Dungan (хуэйзў йүян)
Dungan is a variety of Chinese spoken in Kyrgyzstan, Kazakhstan and
Uzbekistan. There are approximately 50,000 speakers. The native name
for the language is Хуэйзў
йүян, which means 'language of the Hui'.
In Chinese it is known as 东干语 (dōnggānyǔ).
There are two main dialects of Dungan: one with four tones which
originates in Shaanxi province in China, and one with three tones,
which serves as the standard form of the language and comes from
the Chinese province of Gansu. Speakers of Dungan fled from Manchu
and Chinese persecution over a hundred years ago after an abortive
Dungan was originally written with a version of the Arabic alphabet.
Between 1928 and 1953 it was written with the Latin alphabet. Since 1953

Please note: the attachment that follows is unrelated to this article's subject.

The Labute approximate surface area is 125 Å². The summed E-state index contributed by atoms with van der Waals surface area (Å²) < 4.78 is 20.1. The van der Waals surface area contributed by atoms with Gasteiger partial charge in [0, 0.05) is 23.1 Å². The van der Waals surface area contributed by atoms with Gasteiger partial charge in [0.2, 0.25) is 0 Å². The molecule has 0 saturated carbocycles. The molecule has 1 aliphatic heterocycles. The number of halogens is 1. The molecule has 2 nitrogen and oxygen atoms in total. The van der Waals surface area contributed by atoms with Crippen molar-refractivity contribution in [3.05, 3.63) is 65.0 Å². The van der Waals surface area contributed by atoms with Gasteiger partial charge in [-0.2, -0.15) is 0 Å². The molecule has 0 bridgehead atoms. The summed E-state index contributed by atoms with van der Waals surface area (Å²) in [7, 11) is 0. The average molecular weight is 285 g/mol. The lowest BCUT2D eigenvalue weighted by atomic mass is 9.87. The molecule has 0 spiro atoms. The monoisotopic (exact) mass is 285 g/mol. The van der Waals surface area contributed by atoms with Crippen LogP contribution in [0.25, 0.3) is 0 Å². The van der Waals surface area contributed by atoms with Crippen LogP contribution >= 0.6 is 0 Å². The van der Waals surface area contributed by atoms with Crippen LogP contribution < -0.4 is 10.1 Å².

it has been written with a version of the Cyrillic alphabet. The method
of writing Dungan with the Cyrillic alphabet was devised at a conference
on May 27, 1953 in Frunze, Kirghizia.
Cyrillic alphabet for Dungan
- Dungan's three tones are not normally indicated in writing, except in
children's primers and dictionaries, where the tones are marked either
ма, маъ, маь or
ма I, ма II, ма III.
- The letters in blue are only used to write loanwords from Russian.
Latin alphabets for Dungan
Information about the Dungan language
Implications of the Soviet Dungan Script for Chinese Language Reform
Glossika Chinese dialects - an introduction to
all major varieties of Chinese and to many dialects and sub-dialects:
Information about the Chinese script
Other related languages
Other languages written with the Cyrillic alphabet